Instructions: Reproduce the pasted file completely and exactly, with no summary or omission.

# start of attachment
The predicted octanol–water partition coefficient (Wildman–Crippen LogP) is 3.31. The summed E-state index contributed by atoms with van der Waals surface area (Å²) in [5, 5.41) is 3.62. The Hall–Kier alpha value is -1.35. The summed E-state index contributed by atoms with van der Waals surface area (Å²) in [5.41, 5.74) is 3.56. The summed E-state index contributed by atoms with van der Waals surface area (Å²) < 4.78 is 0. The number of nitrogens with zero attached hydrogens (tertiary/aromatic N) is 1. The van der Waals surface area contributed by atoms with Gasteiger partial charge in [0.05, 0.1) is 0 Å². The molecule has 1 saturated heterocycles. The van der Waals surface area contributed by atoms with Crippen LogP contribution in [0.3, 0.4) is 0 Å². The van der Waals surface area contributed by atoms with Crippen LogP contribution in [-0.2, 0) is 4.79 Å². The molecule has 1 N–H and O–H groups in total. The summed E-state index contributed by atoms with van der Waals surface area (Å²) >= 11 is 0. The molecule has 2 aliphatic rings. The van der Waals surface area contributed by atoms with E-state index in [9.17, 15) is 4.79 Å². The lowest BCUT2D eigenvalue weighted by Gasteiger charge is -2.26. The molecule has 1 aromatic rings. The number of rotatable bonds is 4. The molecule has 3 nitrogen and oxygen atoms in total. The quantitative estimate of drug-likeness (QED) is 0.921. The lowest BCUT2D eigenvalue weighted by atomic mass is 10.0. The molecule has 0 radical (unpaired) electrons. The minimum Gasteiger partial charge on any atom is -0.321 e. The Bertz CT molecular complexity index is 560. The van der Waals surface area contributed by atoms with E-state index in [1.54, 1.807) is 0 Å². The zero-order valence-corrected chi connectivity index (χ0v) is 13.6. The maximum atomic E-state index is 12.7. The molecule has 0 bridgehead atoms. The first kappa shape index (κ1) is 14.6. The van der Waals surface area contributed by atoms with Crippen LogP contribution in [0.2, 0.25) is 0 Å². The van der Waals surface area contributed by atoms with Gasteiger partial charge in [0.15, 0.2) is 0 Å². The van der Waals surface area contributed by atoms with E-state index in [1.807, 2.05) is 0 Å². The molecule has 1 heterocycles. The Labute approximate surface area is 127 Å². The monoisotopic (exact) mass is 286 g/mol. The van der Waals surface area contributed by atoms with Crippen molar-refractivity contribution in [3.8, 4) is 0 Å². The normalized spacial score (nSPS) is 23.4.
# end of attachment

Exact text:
The predicted octanol–water partition coefficient (Wildman–Crippen LogP) is 3.31. The summed E-state index contributed by atoms with van der Waals surface area (Å²) in [5, 5.41) is 3.62. The Hall–Kier alpha value is -1.35. The summed E-state index contributed by atoms with van der Waals surface area (Å²) in [5.41, 5.74) is 3.56. The summed E-state index contributed by atoms with van der Waals surface area (Å²) < 4.78 is 0. The number of nitrogens with zero attached hydrogens (tertiary/aromatic N) is 1. The van der Waals surface area contributed by atoms with Gasteiger partial charge in [0.05, 0.1) is 0 Å². The molecule has 1 saturated heterocycles. The van der Waals surface area contributed by atoms with Crippen LogP contribution in [0.3, 0.4) is 0 Å². The van der Waals surface area contributed by atoms with Crippen LogP contribution in [-0.2, 0) is 4.79 Å². The molecule has 1 N–H and O–H groups in total. The summed E-state index contributed by atoms with van der Waals surface area (Å²) >= 11 is 0. The molecule has 2 aliphatic rings. The van der Waals surface area contributed by atoms with E-state index in [9.17, 15) is 4.79 Å². The lowest BCUT2D eigenvalue weighted by Gasteiger charge is -2.26. The molecule has 1 aromatic rings. The number of rotatable bonds is 4. The molecule has 3 nitrogen and oxygen atoms in total. The quantitative estimate of drug-likeness (QED) is 0.921. The lowest BCUT2D eigenvalue weighted by atomic mass is 10.0. The molecule has 0 radical (unpaired) electrons. The minimum Gasteiger partial charge on any atom is -0.321 e. The Bertz CT molecular complexity index is 560. The van der Waals surface area contributed by atoms with E-state index in [1.54, 1.807) is 0 Å². The zero-order valence-corrected chi connectivity index (χ0v) is 13.6. The maximum atomic E-state index is 12.7. The molecule has 0 bridgehead atoms. The first kappa shape index (κ1) is 14.6. The van der Waals surface area contributed by atoms with Crippen LogP contribution in [0.2, 0.25) is 0 Å². The van der Waals surface area contributed by atoms with Gasteiger partial charge in [0.15, 0.2) is 0 Å². The van der Waals surface area contributed by atoms with E-state index in [1.807, 2.05) is 0 Å². The molecule has 1 heterocycles. The Labute approximate surface area is 127 Å². The monoisotopic (exact) mass is 286 g/mol. The van der Waals surface area contributed by atoms with Crippen molar-refractivity contribution in [3.8, 4) is 0 Å². The normalized spacial score (nSPS) is 23.4.